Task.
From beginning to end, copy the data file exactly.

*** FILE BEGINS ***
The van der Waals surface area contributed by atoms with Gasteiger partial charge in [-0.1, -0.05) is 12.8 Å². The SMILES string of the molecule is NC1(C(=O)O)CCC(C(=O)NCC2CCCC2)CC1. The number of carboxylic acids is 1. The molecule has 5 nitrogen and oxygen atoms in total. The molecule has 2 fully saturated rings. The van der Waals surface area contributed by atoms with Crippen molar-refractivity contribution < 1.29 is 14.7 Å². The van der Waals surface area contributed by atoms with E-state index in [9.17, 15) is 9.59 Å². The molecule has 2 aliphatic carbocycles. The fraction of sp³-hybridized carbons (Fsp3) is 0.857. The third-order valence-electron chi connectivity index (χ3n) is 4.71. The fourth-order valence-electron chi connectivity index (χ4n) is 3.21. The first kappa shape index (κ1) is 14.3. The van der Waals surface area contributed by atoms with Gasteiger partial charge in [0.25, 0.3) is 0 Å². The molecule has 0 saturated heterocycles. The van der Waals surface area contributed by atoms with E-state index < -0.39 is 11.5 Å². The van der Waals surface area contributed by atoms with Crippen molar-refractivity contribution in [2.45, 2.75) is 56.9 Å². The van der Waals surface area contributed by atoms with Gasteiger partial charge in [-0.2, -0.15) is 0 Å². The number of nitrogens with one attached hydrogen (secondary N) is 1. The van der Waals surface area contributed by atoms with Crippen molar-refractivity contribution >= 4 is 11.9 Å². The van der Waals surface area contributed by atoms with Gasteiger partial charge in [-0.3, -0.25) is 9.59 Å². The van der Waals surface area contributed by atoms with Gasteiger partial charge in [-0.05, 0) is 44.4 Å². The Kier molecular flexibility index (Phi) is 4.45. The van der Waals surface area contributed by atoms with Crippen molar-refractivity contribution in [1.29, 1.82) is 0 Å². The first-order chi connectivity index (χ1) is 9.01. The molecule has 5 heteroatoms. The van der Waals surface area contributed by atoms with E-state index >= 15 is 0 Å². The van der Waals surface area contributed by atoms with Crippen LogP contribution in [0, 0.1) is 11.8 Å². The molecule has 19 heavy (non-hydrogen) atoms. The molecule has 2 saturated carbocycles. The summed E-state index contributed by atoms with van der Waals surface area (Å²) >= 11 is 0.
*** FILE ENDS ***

The van der Waals surface area contributed by atoms with Gasteiger partial charge in [-0.1, -0.05) is 12.8 Å². The SMILES string of the molecule is NC1(C(=O)O)CCC(C(=O)NCC2CCCC2)CC1. The number of carboxylic acids is 1. The molecule has 5 nitrogen and oxygen atoms in total. The molecule has 2 fully saturated rings. The van der Waals surface area contributed by atoms with Crippen molar-refractivity contribution < 1.29 is 14.7 Å². The van der Waals surface area contributed by atoms with E-state index in [9.17, 15) is 9.59 Å². The molecule has 2 aliphatic carbocycles. The fraction of sp³-hybridized carbons (Fsp3) is 0.857. The third-order valence-electron chi connectivity index (χ3n) is 4.71. The fourth-order valence-electron chi connectivity index (χ4n) is 3.21. The first kappa shape index (κ1) is 14.3. The van der Waals surface area contributed by atoms with Gasteiger partial charge in [0.25, 0.3) is 0 Å². The molecule has 0 saturated heterocycles. The van der Waals surface area contributed by atoms with E-state index < -0.39 is 11.5 Å². The van der Waals surface area contributed by atoms with Crippen molar-refractivity contribution in [2.45, 2.75) is 56.9 Å². The van der Waals surface area contributed by atoms with Gasteiger partial charge in [-0.2, -0.15) is 0 Å². The number of nitrogens with one attached hydrogen (secondary N) is 1. The van der Waals surface area contributed by atoms with Crippen molar-refractivity contribution >= 4 is 11.9 Å². The van der Waals surface area contributed by atoms with Gasteiger partial charge in [-0.3, -0.25) is 9.59 Å². The van der Waals surface area contributed by atoms with Gasteiger partial charge in [-0.05, 0) is 44.4 Å². The Kier molecular flexibility index (Phi) is 4.45. The van der Waals surface area contributed by atoms with Crippen molar-refractivity contribution in [1.29, 1.82) is 0 Å². The first-order chi connectivity index (χ1) is 9.01. The molecule has 5 heteroatoms. The van der Waals surface area contributed by atoms with E-state index >= 15 is 0 Å². The van der Waals surface area contributed by atoms with Crippen LogP contribution in [0, 0.1) is 11.8 Å². The molecule has 19 heavy (non-hydrogen) atoms. The molecule has 2 saturated carbocycles. The summed E-state index contributed by atoms with van der Waals surface area (Å²) >= 11 is 0.